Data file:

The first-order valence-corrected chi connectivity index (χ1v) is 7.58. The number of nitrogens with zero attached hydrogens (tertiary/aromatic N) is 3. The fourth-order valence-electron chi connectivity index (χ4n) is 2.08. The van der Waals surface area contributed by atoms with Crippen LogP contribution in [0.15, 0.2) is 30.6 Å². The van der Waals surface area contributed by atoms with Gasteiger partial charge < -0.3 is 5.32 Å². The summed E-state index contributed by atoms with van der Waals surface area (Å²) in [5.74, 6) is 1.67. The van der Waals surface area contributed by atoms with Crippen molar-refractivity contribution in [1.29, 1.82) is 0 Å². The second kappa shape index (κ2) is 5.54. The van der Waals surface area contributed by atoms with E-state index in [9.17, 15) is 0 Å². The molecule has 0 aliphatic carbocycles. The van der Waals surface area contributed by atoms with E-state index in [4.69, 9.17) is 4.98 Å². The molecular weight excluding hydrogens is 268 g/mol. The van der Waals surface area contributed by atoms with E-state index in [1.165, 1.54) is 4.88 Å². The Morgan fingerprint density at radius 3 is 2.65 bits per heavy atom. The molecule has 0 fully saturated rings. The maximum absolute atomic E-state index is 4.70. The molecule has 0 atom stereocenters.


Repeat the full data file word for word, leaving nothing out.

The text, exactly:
The first-order valence-corrected chi connectivity index (χ1v) is 7.58. The number of nitrogens with zero attached hydrogens (tertiary/aromatic N) is 3. The fourth-order valence-electron chi connectivity index (χ4n) is 2.08. The van der Waals surface area contributed by atoms with Crippen LogP contribution in [0.15, 0.2) is 30.6 Å². The van der Waals surface area contributed by atoms with Gasteiger partial charge < -0.3 is 5.32 Å². The summed E-state index contributed by atoms with van der Waals surface area (Å²) in [5.74, 6) is 1.67. The van der Waals surface area contributed by atoms with Crippen molar-refractivity contribution in [1.29, 1.82) is 0 Å². The second kappa shape index (κ2) is 5.54. The van der Waals surface area contributed by atoms with E-state index in [9.17, 15) is 0 Å². The molecule has 0 aliphatic carbocycles. The van der Waals surface area contributed by atoms with E-state index in [4.69, 9.17) is 4.98 Å². The molecular weight excluding hydrogens is 268 g/mol. The van der Waals surface area contributed by atoms with E-state index in [1.165, 1.54) is 4.88 Å². The Morgan fingerprint density at radius 3 is 2.65 bits per heavy atom. The molecule has 0 fully saturated rings. The maximum absolute atomic E-state index is 4.70. The molecule has 0 atom stereocenters.